Regardless of how much time you have to prepare, make sure you allocate sufficient time to study. Write down when you will be studying, and what you will study – use a schedule, pen and paper, calendar, or even input it into your phone and set reminders if you have to! This way nothing gets missed and you will still have time to enjoy a positive social/study balance.
Study Sample Questions
One of the very best ways to study for the GRE on your own is to complete as many practice tests and questions as you possibly can. As already stated, the GRE doesn’t really require you to learn a large amount of new content, but instead it tests your ability to respond to certain types of questioning. The most effective way to learn how to respond to GRE questions is to do them!
Even if you only have a limited amount of preparation time, completing sample questions is an incredibly useful way to spend your time. Make sure you complete the questions within a time-restricted period to simulate actual test conditions. This will also help you develop coping strategies to deal with the pressure involved on test day.
Make Each Day Count
The best GRE study plan is one that includes study time practically every day. This way you will be able to build upon your skills and knowledge. Studying for a large amount of time one day a week is far less effective.
To start with, your learning capacity diminishes with each hour of studying (just like your muscles become fatigued the longer you exercise).
Secondly, if you have a long period between each study session you are likely to forget what you have previously learned which means more time spent relearning what you already learned. Does that seem smart?
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Studying almost every day (it’s important to have a break too, remember) allows you to sufficiently build upon your knowledge and the repetition means it is more likely to be committed to your memory.
Personalize Your Program
By understanding your own strengths and weaknesses you will be able to cater to your specific needs. One of the easiest ways to do this is to sit with a practice exam, under timed conditions, right at the beginning of your preparation period. This will highlight the areas you need to spend the most time on and allow you to allocate your study time accordingly.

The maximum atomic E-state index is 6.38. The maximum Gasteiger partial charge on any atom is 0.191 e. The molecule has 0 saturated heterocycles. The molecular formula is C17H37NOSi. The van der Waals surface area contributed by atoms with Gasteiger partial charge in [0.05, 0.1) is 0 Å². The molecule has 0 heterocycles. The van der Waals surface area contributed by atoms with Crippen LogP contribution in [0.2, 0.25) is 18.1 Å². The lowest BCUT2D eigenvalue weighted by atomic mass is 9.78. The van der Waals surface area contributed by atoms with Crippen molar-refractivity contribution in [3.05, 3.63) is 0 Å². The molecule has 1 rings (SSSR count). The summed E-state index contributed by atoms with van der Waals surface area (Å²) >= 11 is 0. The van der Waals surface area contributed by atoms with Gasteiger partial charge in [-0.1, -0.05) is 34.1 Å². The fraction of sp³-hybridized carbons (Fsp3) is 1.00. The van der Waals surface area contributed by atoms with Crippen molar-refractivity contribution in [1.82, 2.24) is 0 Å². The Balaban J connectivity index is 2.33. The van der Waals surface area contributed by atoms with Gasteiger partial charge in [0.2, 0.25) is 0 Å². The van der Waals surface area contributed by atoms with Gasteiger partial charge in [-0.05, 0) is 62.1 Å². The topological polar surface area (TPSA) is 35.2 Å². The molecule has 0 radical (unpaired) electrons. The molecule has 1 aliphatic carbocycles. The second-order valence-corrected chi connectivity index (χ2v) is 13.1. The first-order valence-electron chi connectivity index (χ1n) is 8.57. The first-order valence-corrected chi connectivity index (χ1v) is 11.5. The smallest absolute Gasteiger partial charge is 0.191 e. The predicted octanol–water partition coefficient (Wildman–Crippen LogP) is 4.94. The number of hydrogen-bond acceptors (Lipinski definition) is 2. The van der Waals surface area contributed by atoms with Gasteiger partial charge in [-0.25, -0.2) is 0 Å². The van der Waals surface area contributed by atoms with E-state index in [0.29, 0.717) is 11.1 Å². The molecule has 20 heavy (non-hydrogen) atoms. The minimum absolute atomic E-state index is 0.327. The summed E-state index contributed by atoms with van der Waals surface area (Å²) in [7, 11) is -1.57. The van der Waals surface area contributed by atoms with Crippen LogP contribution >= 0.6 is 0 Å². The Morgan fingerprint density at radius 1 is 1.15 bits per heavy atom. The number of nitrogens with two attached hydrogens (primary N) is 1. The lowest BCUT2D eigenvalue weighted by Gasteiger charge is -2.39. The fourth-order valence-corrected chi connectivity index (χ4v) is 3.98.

Spend more time on the areas you find difficult, or on the subject areas that are most relevant to your educational goals. Your program will also need to be reflective of how much time you have to prepare. If you are really short on time, you may need to choose only a few areas to focus on as you probably won’t have enough time to successfully improve all of your weak areas.
Use Online Tools
In the modern day of the internet, just about everything is at your fingertips. Preparing for the GRE online is a simple way to ensure you are studying practically and effectively.
Many first class, online prep courses come at a cost, but if you can afford it they can be worthwhile. These courses do require some kind of intrinsic motivation in order to develop successful results. If you are more of a people person, try investing in a personal tutor.
Use a Tutor
You may be keen to figure out how to study for the GRE on your own, but using a tutor can significantly improve your results. Meeting regularly with a professional tutor will help you remained motivated and focused.
They can offer valuable tips and advice on how to best work on your own during your other study sessions, whilst keeping you on track with some valuable one-on-one time.
Finding a good tutor can be difficult. They need to not only have the knowledge and skills to teach you, but also understand your goals. A personality match is also crucial – feeling comfortable around your tutor will ensure you ask plenty of questions and are honest about your understanding of key concepts. Check out the following link to find a highly qualified GRE tutor in your area!
Overall, sitting and taking the GRE does not need to become a stressful event. Understanding how the test works, the types of questions asked, and implementing some valuable study tips will ensure you achieve the results you need to take your education to the next level.
Good luck with your GRE study plan and let us know what you did and how to study for the GRE on your own?